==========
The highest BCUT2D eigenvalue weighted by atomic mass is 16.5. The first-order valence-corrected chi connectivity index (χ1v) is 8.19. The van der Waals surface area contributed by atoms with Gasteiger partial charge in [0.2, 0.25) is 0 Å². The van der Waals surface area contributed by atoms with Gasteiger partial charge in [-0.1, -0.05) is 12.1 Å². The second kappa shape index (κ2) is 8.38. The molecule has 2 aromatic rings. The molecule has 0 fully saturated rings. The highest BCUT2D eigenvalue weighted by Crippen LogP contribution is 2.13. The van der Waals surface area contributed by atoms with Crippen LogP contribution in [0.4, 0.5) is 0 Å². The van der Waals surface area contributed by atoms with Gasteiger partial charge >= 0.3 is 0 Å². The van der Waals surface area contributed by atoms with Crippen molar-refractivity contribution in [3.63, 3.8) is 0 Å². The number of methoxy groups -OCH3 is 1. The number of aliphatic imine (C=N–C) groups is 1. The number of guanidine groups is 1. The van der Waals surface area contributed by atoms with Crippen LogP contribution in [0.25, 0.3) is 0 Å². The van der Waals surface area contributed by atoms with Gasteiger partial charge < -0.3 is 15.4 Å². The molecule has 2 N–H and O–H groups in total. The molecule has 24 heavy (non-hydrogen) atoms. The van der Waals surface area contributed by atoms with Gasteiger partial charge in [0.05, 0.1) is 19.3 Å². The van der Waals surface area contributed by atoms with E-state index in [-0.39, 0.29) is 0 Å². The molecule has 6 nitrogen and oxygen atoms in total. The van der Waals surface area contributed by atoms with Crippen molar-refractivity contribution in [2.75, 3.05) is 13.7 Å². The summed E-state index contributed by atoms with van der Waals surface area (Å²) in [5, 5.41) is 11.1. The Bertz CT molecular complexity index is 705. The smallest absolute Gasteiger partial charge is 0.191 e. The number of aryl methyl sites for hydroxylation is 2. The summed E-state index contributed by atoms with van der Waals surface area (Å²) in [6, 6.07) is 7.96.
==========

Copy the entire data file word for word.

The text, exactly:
The highest BCUT2D eigenvalue weighted by atomic mass is 16.5. The first-order valence-corrected chi connectivity index (χ1v) is 8.19. The van der Waals surface area contributed by atoms with Gasteiger partial charge in [0.2, 0.25) is 0 Å². The van der Waals surface area contributed by atoms with Gasteiger partial charge in [-0.1, -0.05) is 12.1 Å². The second kappa shape index (κ2) is 8.38. The molecule has 2 aromatic rings. The molecule has 0 fully saturated rings. The highest BCUT2D eigenvalue weighted by Crippen LogP contribution is 2.13. The van der Waals surface area contributed by atoms with Crippen LogP contribution in [0.4, 0.5) is 0 Å². The van der Waals surface area contributed by atoms with Gasteiger partial charge >= 0.3 is 0 Å². The van der Waals surface area contributed by atoms with Crippen molar-refractivity contribution in [3.63, 3.8) is 0 Å². The number of methoxy groups -OCH3 is 1. The number of aliphatic imine (C=N–C) groups is 1. The number of guanidine groups is 1. The van der Waals surface area contributed by atoms with Crippen LogP contribution in [0.25, 0.3) is 0 Å². The van der Waals surface area contributed by atoms with Gasteiger partial charge < -0.3 is 15.4 Å². The molecule has 2 N–H and O–H groups in total. The molecule has 24 heavy (non-hydrogen) atoms. The van der Waals surface area contributed by atoms with Gasteiger partial charge in [0.05, 0.1) is 19.3 Å². The van der Waals surface area contributed by atoms with E-state index in [-0.39, 0.29) is 0 Å². The molecule has 6 nitrogen and oxygen atoms in total. The van der Waals surface area contributed by atoms with Crippen molar-refractivity contribution in [2.75, 3.05) is 13.7 Å². The summed E-state index contributed by atoms with van der Waals surface area (Å²) in [5, 5.41) is 11.1. The Bertz CT molecular complexity index is 705. The smallest absolute Gasteiger partial charge is 0.191 e. The number of aryl methyl sites for hydroxylation is 2. The summed E-state index contributed by atoms with van der Waals surface area (Å²) in [6, 6.07) is 7.96.